The irony is that, though the European Coal and Steel Community, and the economic integration it facilitated, dampened international tensions, the thing it grew into--the EU--has lately been heightening nationalism of a sometimes abrasive sort. I had high hopes for the European currency union when it started--and there was, in its defense, a certain amount of non-zero-sum logic behind it--but it may have been a bridge too far. The jury is still out.

But, whether or not the EU survives this crisis and continues to have an on-balance-pacifying effect, my central point is that the EU per se isn't the main source of the pacification. Economic integration, which is carried to deeper and deeper levels largely by technological evolution--and, in a sense, by history itself--is the main source.

I don't like "great man" (or "great person") theories of history, because they often give short shrift to the big forces at play in the world--such as this underrated tendency toward greater and greater non-zero-sumness. And I guess I feel the same way about "great institution" theories. If you're going to start awarding peace prizes to abstractions, then go all the way.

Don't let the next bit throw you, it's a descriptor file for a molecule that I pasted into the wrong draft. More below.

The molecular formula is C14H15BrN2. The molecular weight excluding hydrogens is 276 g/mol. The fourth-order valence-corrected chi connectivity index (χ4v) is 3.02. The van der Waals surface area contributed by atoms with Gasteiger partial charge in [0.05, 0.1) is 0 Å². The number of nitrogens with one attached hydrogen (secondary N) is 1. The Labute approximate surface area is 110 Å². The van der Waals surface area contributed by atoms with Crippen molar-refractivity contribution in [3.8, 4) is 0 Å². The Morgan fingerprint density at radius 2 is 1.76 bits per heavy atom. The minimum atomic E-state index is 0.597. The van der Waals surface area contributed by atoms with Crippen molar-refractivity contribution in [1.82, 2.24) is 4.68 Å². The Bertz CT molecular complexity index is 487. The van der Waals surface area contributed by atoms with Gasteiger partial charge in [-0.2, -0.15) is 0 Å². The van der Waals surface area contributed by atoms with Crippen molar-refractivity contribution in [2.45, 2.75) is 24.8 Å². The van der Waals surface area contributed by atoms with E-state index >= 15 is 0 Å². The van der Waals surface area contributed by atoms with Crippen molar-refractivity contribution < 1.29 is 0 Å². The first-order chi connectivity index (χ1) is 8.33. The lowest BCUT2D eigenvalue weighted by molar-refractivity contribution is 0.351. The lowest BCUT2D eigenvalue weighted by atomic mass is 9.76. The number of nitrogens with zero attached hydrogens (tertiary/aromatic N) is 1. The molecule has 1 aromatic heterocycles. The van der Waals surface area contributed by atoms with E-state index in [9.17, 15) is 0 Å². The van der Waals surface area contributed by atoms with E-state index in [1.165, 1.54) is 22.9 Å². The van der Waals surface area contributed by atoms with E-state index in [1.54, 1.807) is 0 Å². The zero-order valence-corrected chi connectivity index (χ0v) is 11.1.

[Postscript: If you somehow resist the temptation to read my book, you might try Steve Pinker's more recent book The Better Angels of Our Nature . In arguing that violence, including war, has tended to decline as history has proceeded, Pinker cites growing economic interdependence along with a number of other factors.]

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Robert Wright is the author of, most recently, the New York Times bestseller The Evolution of God and a finalist for the Pulitzer Prize. He is a former writer and editor at The Atlantic. More

Wright is also a fellow at the New America Foundation and editor in chief of His other books include Nonzero, which was named a New York Times Book Review Notable Book in 2000 and included on Fortune magazine's list of the top 75 business books of all-time. Wright's best-selling book The Moral Animal was selected as one of the ten best books of 1994 by The New York Times Book Review.Wright has contributed to The Atlantic for more than 20 years. He has also contributed to a number of the country's other leading magazines and newspapers, including: The New Yorker, The New York Times Magazine, Foreign Policy, The New Republic, Time, and Slate, and the op-ed pages of The New York Times, The Washington Post, and The Financial Times. He is the recipient of a National Magazine Award for Essay and Criticism and his books have been translated into more than a dozen languages.